This is another scenario that I had at work recently. I had a file that needed updating, but there was no way to see the changes in the frontend.

Luckily, the functionality that I needed to add was not tightly coupled to that specific file, so instead of working on that file directly, I decided to work in a different file that I was able to verify on the frontend.

Let’s name our two files from this real-life example:

  1. unreachable.js
  2. reachable.js

So, my idea was to add code to reachable.js in order to test how the code will behave and what the result will be on the frontend. Then I could just copy those changes to unreachable.js.

Once I’ve writen code that worked as I wanted, I simply copied it over from reachable.js into unreachable.js.

However, I was facing an issue: while the code in unreachable.js was the code that I needed to commit, the changes in reachable.js - the changes that lead to the solution - were now redundant.

This now left me with the following question: How do I commit only the changes in one of these two files?

I was aware of one solution to the problem:

git add unreachable.js
git commit -m "Bugfix unreachable.js"
git push

The above commands in Git do this:

  1. The first command adds unreachable.js to the staging area
  2. The second command commits the staged unreachable.js with a commit message
  3. The third command pushes local changes to the remote repository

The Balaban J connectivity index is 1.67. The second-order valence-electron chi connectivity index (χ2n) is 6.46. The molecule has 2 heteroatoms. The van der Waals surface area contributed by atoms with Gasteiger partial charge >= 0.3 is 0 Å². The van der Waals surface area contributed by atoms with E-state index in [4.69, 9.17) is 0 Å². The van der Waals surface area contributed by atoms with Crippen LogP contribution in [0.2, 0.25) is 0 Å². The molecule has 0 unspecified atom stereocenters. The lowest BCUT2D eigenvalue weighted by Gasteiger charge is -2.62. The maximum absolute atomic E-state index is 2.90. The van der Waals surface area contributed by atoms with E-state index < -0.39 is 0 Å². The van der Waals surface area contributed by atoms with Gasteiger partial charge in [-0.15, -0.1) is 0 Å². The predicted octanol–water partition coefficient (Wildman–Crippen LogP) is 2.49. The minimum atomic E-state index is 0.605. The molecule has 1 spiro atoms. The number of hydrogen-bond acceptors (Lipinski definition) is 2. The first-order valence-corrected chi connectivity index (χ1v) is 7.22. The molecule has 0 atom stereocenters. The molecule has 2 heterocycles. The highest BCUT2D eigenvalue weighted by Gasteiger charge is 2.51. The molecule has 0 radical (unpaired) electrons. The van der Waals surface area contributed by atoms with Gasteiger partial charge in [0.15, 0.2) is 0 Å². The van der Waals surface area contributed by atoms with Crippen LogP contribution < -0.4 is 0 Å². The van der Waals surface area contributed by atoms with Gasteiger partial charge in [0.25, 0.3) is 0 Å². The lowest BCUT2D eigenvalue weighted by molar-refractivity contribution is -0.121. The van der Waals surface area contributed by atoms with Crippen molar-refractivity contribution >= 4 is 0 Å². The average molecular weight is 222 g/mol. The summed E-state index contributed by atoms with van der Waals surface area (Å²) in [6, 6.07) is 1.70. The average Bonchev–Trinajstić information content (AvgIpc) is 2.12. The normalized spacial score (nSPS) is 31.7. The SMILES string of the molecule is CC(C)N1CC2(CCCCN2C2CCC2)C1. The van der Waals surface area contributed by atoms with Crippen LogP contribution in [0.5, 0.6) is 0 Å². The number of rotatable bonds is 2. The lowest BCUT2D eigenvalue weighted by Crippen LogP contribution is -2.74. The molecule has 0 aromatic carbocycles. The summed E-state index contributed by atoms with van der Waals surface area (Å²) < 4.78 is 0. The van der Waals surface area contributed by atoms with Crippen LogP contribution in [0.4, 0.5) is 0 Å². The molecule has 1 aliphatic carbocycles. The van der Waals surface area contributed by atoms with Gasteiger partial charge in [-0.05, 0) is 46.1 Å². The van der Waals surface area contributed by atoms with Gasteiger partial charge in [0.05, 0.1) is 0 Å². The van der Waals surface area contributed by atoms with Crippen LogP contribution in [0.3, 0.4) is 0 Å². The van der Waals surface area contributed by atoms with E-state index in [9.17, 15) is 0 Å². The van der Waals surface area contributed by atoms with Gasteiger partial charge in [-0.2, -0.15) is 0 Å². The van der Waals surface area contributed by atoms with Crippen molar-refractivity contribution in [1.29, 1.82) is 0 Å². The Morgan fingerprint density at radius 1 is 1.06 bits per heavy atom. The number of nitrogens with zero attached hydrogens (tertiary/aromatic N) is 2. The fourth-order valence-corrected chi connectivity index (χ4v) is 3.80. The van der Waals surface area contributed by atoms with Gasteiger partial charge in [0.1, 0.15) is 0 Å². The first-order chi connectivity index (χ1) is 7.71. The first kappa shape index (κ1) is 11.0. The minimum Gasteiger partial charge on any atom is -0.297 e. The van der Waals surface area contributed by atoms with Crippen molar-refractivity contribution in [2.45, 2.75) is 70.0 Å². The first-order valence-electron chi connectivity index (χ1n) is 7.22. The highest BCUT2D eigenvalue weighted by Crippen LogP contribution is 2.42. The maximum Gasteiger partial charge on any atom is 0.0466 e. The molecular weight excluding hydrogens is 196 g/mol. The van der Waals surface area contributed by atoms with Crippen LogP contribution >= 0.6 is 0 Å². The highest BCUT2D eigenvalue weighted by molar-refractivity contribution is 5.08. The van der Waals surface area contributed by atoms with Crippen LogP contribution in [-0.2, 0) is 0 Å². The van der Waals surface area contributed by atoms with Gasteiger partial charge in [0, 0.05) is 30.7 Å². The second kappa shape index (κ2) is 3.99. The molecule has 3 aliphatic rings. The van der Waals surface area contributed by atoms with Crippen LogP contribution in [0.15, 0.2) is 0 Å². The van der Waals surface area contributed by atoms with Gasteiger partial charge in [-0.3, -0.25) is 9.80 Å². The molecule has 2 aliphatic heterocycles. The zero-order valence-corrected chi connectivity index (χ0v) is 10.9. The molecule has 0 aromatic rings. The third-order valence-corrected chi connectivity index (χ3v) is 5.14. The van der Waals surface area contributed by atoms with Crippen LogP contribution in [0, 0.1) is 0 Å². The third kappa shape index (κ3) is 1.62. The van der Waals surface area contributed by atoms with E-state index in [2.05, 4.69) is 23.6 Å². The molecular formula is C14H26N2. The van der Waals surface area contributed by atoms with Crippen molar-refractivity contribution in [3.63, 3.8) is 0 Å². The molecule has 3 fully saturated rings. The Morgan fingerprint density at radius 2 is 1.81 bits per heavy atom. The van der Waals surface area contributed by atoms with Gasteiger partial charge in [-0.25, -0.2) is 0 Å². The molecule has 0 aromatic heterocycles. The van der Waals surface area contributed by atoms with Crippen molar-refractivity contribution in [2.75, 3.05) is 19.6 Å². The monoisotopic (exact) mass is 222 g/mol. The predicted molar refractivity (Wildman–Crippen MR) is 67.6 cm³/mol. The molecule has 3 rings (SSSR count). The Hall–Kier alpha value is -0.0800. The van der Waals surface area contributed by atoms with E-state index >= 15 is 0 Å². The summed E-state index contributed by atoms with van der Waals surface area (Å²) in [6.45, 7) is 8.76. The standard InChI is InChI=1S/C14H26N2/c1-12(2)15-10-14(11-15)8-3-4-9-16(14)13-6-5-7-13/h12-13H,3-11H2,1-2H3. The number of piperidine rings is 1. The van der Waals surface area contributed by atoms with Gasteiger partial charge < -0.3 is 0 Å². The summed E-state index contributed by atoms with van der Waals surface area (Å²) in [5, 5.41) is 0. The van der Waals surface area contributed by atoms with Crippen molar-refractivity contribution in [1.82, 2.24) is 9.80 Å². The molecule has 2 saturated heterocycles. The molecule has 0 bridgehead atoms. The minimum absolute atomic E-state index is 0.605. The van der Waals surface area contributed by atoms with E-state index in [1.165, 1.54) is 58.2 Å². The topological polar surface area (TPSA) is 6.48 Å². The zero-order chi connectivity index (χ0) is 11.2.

After running the above commands, I could just do git checkout . to “undo” the changes made to reachable.js, and it would all be great.

However, it was difficult to copy-paste the file path for the unreachable.js file, so it was a bit time-consuming to run git add unreachable.js (note that this is abbreviated; the path was very long).

The solution is the second approach to committing only specific files. This approach works if you only have a couple of files, or a few files at the most. Here it goes:

git add -p

The git add -p command does the following:

  1. It lists the file location and a single change in the file
  2. It asks the following question: Stage this hunk [y,n,q,a,d,j,J,g,/,e,?]?

If you want to keep the change (“stage this hunk”), type the y letter. If you don’t want to keep the change, type the n letter.

Understanding git add --patch

The above command, git add -p, is just an alias for git add --patch. The --patch flag makes it possible for us to make more granular commits.

To understand all the options that are available to us, we can just type a question mark instead of a y or n that we listed above.

Here’s the full output:

Stage this hunk [y,n,q,a,d,j,J,g,/,e,?]? ?
y - stage this hunk
n - do not stage this hunk
q - quit; do not stage this hunk or any of the remaining ones
a - stage this hunk and all later hunks in the file
d - do not stage this hunk or any of the later hunks in the file
e - manually edit the current hunk
? - print help

There is an option that we can use but is not listed: the s option.

The s stands for split the hunk. If the active hunk has a section of code that hasn’t been changed between edits, the s will split the hunk and thus make it possible to stage the edits separately.